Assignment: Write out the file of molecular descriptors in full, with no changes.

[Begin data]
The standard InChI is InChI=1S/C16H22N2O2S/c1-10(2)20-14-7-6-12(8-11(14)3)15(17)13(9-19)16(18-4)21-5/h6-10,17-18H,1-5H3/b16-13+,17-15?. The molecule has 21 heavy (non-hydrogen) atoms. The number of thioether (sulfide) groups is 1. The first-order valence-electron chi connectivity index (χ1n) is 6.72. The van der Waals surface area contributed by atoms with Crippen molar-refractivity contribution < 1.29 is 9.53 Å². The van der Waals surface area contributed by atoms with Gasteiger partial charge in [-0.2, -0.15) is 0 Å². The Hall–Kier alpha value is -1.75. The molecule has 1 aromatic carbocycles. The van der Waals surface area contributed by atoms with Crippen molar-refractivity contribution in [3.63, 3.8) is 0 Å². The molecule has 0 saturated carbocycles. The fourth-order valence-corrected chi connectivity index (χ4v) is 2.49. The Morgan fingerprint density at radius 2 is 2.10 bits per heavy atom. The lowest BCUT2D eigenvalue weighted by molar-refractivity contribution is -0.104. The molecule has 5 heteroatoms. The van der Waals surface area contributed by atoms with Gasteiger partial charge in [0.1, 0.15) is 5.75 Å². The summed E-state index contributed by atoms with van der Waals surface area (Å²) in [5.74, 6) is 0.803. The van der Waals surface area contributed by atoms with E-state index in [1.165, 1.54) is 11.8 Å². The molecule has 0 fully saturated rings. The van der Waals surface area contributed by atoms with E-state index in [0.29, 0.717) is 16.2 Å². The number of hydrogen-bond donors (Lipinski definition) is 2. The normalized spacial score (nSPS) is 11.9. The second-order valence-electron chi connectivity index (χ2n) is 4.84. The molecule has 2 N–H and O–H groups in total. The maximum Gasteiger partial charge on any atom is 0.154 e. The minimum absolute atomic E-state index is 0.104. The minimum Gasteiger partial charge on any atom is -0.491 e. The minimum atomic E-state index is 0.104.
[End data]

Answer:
The standard InChI is InChI=1S/C16H22N2O2S/c1-10(2)20-14-7-6-12(8-11(14)3)15(17)13(9-19)16(18-4)21-5/h6-10,17-18H,1-5H3/b16-13+,17-15?. The molecule has 21 heavy (non-hydrogen) atoms. The number of thioether (sulfide) groups is 1. The first-order valence-electron chi connectivity index (χ1n) is 6.72. The van der Waals surface area contributed by atoms with Crippen molar-refractivity contribution < 1.29 is 9.53 Å². The van der Waals surface area contributed by atoms with Gasteiger partial charge in [-0.2, -0.15) is 0 Å². The Hall–Kier alpha value is -1.75. The molecule has 1 aromatic carbocycles. The van der Waals surface area contributed by atoms with Crippen molar-refractivity contribution in [3.63, 3.8) is 0 Å². The molecule has 0 saturated carbocycles. The fourth-order valence-corrected chi connectivity index (χ4v) is 2.49. The Morgan fingerprint density at radius 2 is 2.10 bits per heavy atom. The lowest BCUT2D eigenvalue weighted by molar-refractivity contribution is -0.104. The molecule has 5 heteroatoms. The van der Waals surface area contributed by atoms with Gasteiger partial charge in [0.1, 0.15) is 5.75 Å². The summed E-state index contributed by atoms with van der Waals surface area (Å²) in [5.74, 6) is 0.803. The van der Waals surface area contributed by atoms with E-state index in [1.165, 1.54) is 11.8 Å². The molecule has 0 fully saturated rings. The van der Waals surface area contributed by atoms with E-state index in [0.29, 0.717) is 16.2 Å². The number of hydrogen-bond donors (Lipinski definition) is 2. The normalized spacial score (nSPS) is 11.9. The second-order valence-electron chi connectivity index (χ2n) is 4.84. The molecule has 2 N–H and O–H groups in total. The maximum Gasteiger partial charge on any atom is 0.154 e. The minimum absolute atomic E-state index is 0.104. The minimum Gasteiger partial charge on any atom is -0.491 e. The minimum atomic E-state index is 0.104.